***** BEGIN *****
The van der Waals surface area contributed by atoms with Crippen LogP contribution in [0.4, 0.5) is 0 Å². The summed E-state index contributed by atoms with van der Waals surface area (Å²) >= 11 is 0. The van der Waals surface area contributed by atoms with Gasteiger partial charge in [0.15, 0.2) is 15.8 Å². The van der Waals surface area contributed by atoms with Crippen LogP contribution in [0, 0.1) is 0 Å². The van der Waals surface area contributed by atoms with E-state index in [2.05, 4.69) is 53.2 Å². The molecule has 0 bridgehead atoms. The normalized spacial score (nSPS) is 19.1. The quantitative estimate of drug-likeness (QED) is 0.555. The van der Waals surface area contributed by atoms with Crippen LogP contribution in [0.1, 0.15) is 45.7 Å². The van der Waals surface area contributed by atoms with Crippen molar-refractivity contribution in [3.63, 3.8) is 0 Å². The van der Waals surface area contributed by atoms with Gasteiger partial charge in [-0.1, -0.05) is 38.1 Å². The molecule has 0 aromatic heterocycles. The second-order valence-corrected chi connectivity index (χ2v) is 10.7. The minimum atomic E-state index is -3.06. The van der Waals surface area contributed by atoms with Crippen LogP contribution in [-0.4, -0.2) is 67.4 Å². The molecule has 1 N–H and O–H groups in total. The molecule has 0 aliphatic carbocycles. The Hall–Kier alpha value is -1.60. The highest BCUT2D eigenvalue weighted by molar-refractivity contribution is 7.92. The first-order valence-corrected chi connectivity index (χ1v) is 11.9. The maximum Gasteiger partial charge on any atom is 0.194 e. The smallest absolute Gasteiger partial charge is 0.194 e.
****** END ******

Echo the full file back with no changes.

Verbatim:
The van der Waals surface area contributed by atoms with Crippen LogP contribution in [0.4, 0.5) is 0 Å². The summed E-state index contributed by atoms with van der Waals surface area (Å²) >= 11 is 0. The van der Waals surface area contributed by atoms with Gasteiger partial charge in [0.15, 0.2) is 15.8 Å². The van der Waals surface area contributed by atoms with Crippen LogP contribution in [0, 0.1) is 0 Å². The van der Waals surface area contributed by atoms with E-state index in [2.05, 4.69) is 53.2 Å². The molecule has 0 bridgehead atoms. The normalized spacial score (nSPS) is 19.1. The quantitative estimate of drug-likeness (QED) is 0.555. The van der Waals surface area contributed by atoms with Crippen LogP contribution in [0.1, 0.15) is 45.7 Å². The van der Waals surface area contributed by atoms with Crippen molar-refractivity contribution in [3.63, 3.8) is 0 Å². The van der Waals surface area contributed by atoms with Gasteiger partial charge in [-0.1, -0.05) is 38.1 Å². The molecule has 0 aromatic heterocycles. The second-order valence-corrected chi connectivity index (χ2v) is 10.7. The minimum atomic E-state index is -3.06. The van der Waals surface area contributed by atoms with Crippen LogP contribution in [-0.4, -0.2) is 67.4 Å². The molecule has 1 N–H and O–H groups in total. The molecule has 0 aliphatic carbocycles. The Hall–Kier alpha value is -1.60. The highest BCUT2D eigenvalue weighted by molar-refractivity contribution is 7.92. The first-order valence-corrected chi connectivity index (χ1v) is 11.9. The maximum Gasteiger partial charge on any atom is 0.194 e. The smallest absolute Gasteiger partial charge is 0.194 e.